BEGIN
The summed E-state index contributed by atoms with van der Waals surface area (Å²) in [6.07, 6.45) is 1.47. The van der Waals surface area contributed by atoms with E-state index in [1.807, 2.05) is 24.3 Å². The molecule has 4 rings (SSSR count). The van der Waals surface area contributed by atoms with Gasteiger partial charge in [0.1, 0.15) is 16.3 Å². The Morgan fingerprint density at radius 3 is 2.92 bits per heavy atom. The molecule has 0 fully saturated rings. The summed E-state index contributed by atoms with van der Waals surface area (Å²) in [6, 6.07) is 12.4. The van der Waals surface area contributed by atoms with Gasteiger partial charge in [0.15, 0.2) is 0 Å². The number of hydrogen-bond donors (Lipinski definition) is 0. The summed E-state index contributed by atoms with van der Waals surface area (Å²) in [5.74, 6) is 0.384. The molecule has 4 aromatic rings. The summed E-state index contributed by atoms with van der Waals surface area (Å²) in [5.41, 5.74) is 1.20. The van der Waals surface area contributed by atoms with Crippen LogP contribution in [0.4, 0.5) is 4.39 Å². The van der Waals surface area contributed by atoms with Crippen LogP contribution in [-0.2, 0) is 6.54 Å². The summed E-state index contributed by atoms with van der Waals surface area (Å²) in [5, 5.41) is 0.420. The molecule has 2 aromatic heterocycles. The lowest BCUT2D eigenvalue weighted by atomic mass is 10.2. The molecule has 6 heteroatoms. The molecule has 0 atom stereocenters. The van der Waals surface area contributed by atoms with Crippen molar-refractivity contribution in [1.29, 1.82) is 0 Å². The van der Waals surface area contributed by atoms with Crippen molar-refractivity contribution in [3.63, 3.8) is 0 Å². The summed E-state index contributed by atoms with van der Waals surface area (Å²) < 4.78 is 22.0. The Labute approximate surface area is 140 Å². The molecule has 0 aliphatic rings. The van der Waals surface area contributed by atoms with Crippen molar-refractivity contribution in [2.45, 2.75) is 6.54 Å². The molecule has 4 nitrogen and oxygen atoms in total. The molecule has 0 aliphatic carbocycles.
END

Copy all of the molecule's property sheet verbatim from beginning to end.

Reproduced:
The summed E-state index contributed by atoms with van der Waals surface area (Å²) in [6.07, 6.45) is 1.47. The van der Waals surface area contributed by atoms with E-state index in [1.807, 2.05) is 24.3 Å². The molecule has 4 rings (SSSR count). The van der Waals surface area contributed by atoms with Gasteiger partial charge in [0.1, 0.15) is 16.3 Å². The Morgan fingerprint density at radius 3 is 2.92 bits per heavy atom. The molecule has 0 fully saturated rings. The summed E-state index contributed by atoms with van der Waals surface area (Å²) in [6, 6.07) is 12.4. The van der Waals surface area contributed by atoms with Gasteiger partial charge in [0.15, 0.2) is 0 Å². The number of hydrogen-bond donors (Lipinski definition) is 0. The summed E-state index contributed by atoms with van der Waals surface area (Å²) in [5.74, 6) is 0.384. The molecule has 4 aromatic rings. The summed E-state index contributed by atoms with van der Waals surface area (Å²) in [5.41, 5.74) is 1.20. The van der Waals surface area contributed by atoms with Crippen LogP contribution in [0.4, 0.5) is 4.39 Å². The van der Waals surface area contributed by atoms with Crippen LogP contribution in [-0.2, 0) is 6.54 Å². The summed E-state index contributed by atoms with van der Waals surface area (Å²) in [5, 5.41) is 0.420. The molecule has 2 aromatic heterocycles. The lowest BCUT2D eigenvalue weighted by atomic mass is 10.2. The molecule has 6 heteroatoms. The molecule has 0 atom stereocenters. The van der Waals surface area contributed by atoms with Crippen molar-refractivity contribution in [1.29, 1.82) is 0 Å². The van der Waals surface area contributed by atoms with Crippen molar-refractivity contribution in [3.63, 3.8) is 0 Å². The summed E-state index contributed by atoms with van der Waals surface area (Å²) < 4.78 is 22.0. The Labute approximate surface area is 140 Å². The molecule has 0 aliphatic rings. The van der Waals surface area contributed by atoms with Crippen molar-refractivity contribution in [2.45, 2.75) is 6.54 Å². The molecule has 4 nitrogen and oxygen atoms in total. The molecule has 0 aliphatic carbocycles.